Belair estate house while used by the peoples revolutionary army.

Belair cultural and historic area.

The Belair historical site.

Geotag Icon Belair historical site location on the interactive map of Carriacou.
The Belair Cultural Landscape once served as a headquarters for the People’s Revolutionary Army.
If you are interested, read more about the Grenada Revolution.

Ruins of the Belair Great House.

Remains of the great house plantation in Belair.

Historically the property was cultivated in sugar cane and thereafter cotton.
Sugar cane windmill ruin on Carriacou.

Belair Carriacou, windmill for sugar cane.

In 1784, John Reid, Esq. owned Belair Estate.

An old English great house was completed in 1809. Next to the great house, foundations of an older French house exist, indicative of the amount of times the island of Carriacou changed hands.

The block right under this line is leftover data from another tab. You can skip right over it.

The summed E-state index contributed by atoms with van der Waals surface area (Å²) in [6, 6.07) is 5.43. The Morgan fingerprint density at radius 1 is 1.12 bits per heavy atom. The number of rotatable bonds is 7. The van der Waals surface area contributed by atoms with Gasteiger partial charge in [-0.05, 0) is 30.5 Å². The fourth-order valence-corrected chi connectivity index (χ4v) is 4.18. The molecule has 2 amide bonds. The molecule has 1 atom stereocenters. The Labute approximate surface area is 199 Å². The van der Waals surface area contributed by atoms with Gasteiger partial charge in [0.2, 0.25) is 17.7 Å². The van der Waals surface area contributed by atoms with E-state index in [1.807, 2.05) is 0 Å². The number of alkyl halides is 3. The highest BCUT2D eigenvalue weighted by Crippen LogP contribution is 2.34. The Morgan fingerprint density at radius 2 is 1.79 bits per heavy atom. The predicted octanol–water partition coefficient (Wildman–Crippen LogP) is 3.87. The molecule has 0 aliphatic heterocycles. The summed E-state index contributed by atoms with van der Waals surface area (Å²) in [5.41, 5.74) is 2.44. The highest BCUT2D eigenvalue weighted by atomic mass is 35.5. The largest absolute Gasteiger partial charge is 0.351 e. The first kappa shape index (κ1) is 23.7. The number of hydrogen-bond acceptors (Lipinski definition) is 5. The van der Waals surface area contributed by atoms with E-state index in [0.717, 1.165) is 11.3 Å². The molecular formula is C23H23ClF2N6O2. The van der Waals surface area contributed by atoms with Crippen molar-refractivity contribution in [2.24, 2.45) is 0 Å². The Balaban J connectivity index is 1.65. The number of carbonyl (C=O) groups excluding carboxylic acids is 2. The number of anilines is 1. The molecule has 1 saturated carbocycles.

The house looks upon the old windmill tower still in excellent condition.

At one time the entire area was cultivated in sugar cane to support the mill.
Thereafter, at the turn of the century, cotton became the predominate crop.

Ruins of the Belair estate.

This is the zone where Belair house ruins are.

Just down the road is an old windmill foundation which is so intact it could be restored.

Belair estate house while used by the peoples revolutionary army.

Belair house during the Grenada Revolution.

During the People’s Revolutionary Government, the area was utilized as an Army Camp.

At the time of the U.S. and Caribbean Forces intervention of Grenada, a large explosion occurred at the house which remains a mystery.

Belair has both French and English ruins, and the finest sugar mill and windmill foundations on the Island.
A large cistern is also in place.

The Belair Estate affords one of the most spectacular views on the island.
To protect the ruins and initiate programs of education and research.

Possible restoration plans.

Frances Kay Brinkley of the Historical Society has recommended that the Belair house be restored to a cultural and conference center.
Funding agencies and private sector initiatives should be sought out to restore the house.